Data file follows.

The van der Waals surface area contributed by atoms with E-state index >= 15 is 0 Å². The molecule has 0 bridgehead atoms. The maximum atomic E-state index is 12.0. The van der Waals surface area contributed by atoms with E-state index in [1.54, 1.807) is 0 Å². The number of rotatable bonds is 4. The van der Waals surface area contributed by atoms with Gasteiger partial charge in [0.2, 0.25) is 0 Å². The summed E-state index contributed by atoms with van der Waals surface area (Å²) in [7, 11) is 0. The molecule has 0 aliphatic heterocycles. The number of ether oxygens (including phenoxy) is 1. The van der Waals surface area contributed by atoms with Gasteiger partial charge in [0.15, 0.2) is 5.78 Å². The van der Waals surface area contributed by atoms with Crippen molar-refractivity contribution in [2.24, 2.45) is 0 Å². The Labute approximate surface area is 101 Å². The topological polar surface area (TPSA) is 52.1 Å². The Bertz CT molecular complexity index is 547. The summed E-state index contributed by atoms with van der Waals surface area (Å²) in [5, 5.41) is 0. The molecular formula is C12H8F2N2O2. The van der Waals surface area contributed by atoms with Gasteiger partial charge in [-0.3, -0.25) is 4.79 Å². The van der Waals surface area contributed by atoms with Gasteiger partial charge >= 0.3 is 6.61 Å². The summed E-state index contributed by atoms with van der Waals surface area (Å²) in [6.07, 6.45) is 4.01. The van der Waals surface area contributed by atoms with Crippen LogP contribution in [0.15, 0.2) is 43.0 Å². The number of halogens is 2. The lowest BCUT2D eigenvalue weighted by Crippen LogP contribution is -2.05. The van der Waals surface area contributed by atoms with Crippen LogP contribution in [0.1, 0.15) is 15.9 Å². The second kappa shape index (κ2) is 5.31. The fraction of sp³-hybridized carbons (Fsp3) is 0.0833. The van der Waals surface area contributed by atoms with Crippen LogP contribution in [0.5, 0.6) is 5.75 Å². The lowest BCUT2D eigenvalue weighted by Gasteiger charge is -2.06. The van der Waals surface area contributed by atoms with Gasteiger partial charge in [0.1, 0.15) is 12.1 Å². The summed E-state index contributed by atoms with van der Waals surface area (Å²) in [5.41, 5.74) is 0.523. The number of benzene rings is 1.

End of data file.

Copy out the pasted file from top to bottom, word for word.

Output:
The van der Waals surface area contributed by atoms with E-state index >= 15 is 0 Å². The molecule has 0 bridgehead atoms. The maximum atomic E-state index is 12.0. The van der Waals surface area contributed by atoms with E-state index in [1.54, 1.807) is 0 Å². The number of rotatable bonds is 4. The van der Waals surface area contributed by atoms with Gasteiger partial charge in [0.2, 0.25) is 0 Å². The summed E-state index contributed by atoms with van der Waals surface area (Å²) in [7, 11) is 0. The molecule has 0 aliphatic heterocycles. The number of ether oxygens (including phenoxy) is 1. The van der Waals surface area contributed by atoms with Gasteiger partial charge in [0.15, 0.2) is 5.78 Å². The van der Waals surface area contributed by atoms with Crippen molar-refractivity contribution in [2.24, 2.45) is 0 Å². The Labute approximate surface area is 101 Å². The topological polar surface area (TPSA) is 52.1 Å². The Bertz CT molecular complexity index is 547. The summed E-state index contributed by atoms with van der Waals surface area (Å²) in [5, 5.41) is 0. The molecular formula is C12H8F2N2O2. The van der Waals surface area contributed by atoms with Gasteiger partial charge in [-0.3, -0.25) is 4.79 Å². The van der Waals surface area contributed by atoms with Gasteiger partial charge >= 0.3 is 6.61 Å². The summed E-state index contributed by atoms with van der Waals surface area (Å²) in [6.07, 6.45) is 4.01. The van der Waals surface area contributed by atoms with Crippen LogP contribution in [0.15, 0.2) is 43.0 Å². The number of halogens is 2. The lowest BCUT2D eigenvalue weighted by Crippen LogP contribution is -2.05. The van der Waals surface area contributed by atoms with Crippen LogP contribution in [0.1, 0.15) is 15.9 Å². The second kappa shape index (κ2) is 5.31. The fraction of sp³-hybridized carbons (Fsp3) is 0.0833. The van der Waals surface area contributed by atoms with Crippen LogP contribution in [0.5, 0.6) is 5.75 Å². The lowest BCUT2D eigenvalue weighted by Gasteiger charge is -2.06. The van der Waals surface area contributed by atoms with Gasteiger partial charge in [0.1, 0.15) is 12.1 Å². The summed E-state index contributed by atoms with van der Waals surface area (Å²) in [5.41, 5.74) is 0.523. The number of benzene rings is 1.